Sunday, January 20, 2013

Dr. King's memory implies protest against US government when it does wrong

Legacy Mandates Respect for Due Process, End to Drone Killings and Warrantless Surveillance
by Dawud Walid, reprinted with permission

Dr. Martin Luther King Jr. Day symbolizes many important moral and ethical principles, including the citizenry's responsibility to end the federal government's abuses of civil and human rights, both at home and abroad.

Dr. King is most often remembered for his leadership in the 1955 Montgomery Bus Boycott, his witnessing the signing of the Civil Rights Act of 1964 and his 1963 "I Have a Dream" speech, which challenged America to achieve a higher sense of morality. Moreover, Dr. King is remembered as being imprisoned by bigoted Birmingham, Ala., police and having his life threatened by White Supremacists.

What seems to be left out of contemporary MLK Day discussions is that Dr. King was a strong critic of American military actions against civilian populations and was himself the subject of intrusive federal surveillance by the FBI.

Dr. King was one of the first prominent public intellectuals to take a vocal stand against the war in Vietnam. In fact, he specifically declared that America was "the greatest purveyor of violence in the world," much of which targeted "little brown Vietnamese children."

Dr. King's call for justice for all of humanity caused him to come under intense spying by the FBI and for its director, J. Edgar Hoover, to label him "the most dangerous man in America." America has made great progress since the time of Dr. King, yet our nation remains plagued by these same moral challenges created by American violence abroad and by intrusive warrantless surveillance by federal law enforcement.

For example, America's drone program continues to kill civilians under the banner of "collateral damage," thus causing the rise of anti-American sentiment in the Muslim world.

According to a recent study by Stanford University and New York University titled "Living Under Drones," only two percent of extra-judicial drone killings in Pakistan are of terrorists that pose an imminent danger to America.

Retired General Stanley McChrystal, former top commander in Afghanistan and once a strong proponent of drone strikes, now questions the negative impact that they have on long-term American interests. Simply put, it becomes difficult to justify the deaths of so many civilians, including innocent women and children, and at the same time claim to be the world's torchbearer of liberty and justice for all people.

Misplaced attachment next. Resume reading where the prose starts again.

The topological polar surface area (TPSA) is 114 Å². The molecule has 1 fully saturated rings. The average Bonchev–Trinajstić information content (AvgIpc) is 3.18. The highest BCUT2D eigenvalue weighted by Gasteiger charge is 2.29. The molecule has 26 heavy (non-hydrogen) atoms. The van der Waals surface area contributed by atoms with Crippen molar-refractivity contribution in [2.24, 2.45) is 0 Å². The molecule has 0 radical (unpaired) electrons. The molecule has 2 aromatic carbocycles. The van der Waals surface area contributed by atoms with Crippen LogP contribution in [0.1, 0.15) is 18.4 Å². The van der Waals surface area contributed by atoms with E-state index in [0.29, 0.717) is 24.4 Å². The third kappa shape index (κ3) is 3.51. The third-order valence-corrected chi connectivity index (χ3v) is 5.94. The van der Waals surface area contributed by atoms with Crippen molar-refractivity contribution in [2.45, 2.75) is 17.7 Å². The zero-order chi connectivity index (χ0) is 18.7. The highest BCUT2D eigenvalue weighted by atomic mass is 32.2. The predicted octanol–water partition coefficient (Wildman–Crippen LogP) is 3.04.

Regarding warrantless surveillance, the FBI sent uncounted confidential informants and agent provocateurs into Islamic houses of worship -- without predication of criminal activity -- to make "initial threat assessments."

The tragedy of 9/11 continues to be misused as a justification for blanket monitoring of law-abiding Americans. Along with American Muslims, the FBI in recent years even monitored the late King of Pop, Michael Jackson, and spied on Occupy Wall Street activists for the constitutionally-protected freedoms of speech and assembly. Such warrantless surveillance not only is a waste of tax dollars and does not make the homeland any safer, but is also a violation of the very principles that are supposed to separate us from police states.

In the spirit of Dr. King, our national discussion should not only focus on racial equality, but also must include serious conversations about how the violence that America commits overseas affects the soul of the nation and how intrusive monitoring by the federal government is opposed to the aspirations of the Founding Fathers.

No one can know for certain what Dr. King would say about America's current drone killings and warrantless surveillance under the guise of national security. However, based on what he preached and was subjected to, it is safe to say that those who seek to follow in his footsteps should stand up for due process, question the violence carried out by our nation overseas and call for the cessation of federal law enforcement's intrusive monitoring of law-abiding citizens and legal residents.

Dawud Walid is executive director of the Michigan chapter of the Council on American-Islamic Relations (CAIR), the nation's largest Muslim civil liberties organization.

1 comment:

Classof65 said...

While doing research for a paper on Civil Rights in my freshman year in high school I discovered numerous articles concerning FBI surveillance of Dr. King, alleging Communist influence on civil rights activists. This was in the early 60s. At that time, and today, too, I thought it was insulting that the FBI believed the Negroes could not or would not demonstrate for civil rights unless they were incited by outside groups and that Negroes of that time were perfectly happy with the status quo until the Communists prodded and provoked them to want better conditions. J. Edgar Hoover illegally obtained information on private citizens to be used for character assassination for political reasons. The FBI probably continues to engage in this type of espionage of any and all persons considered to be "subversive."

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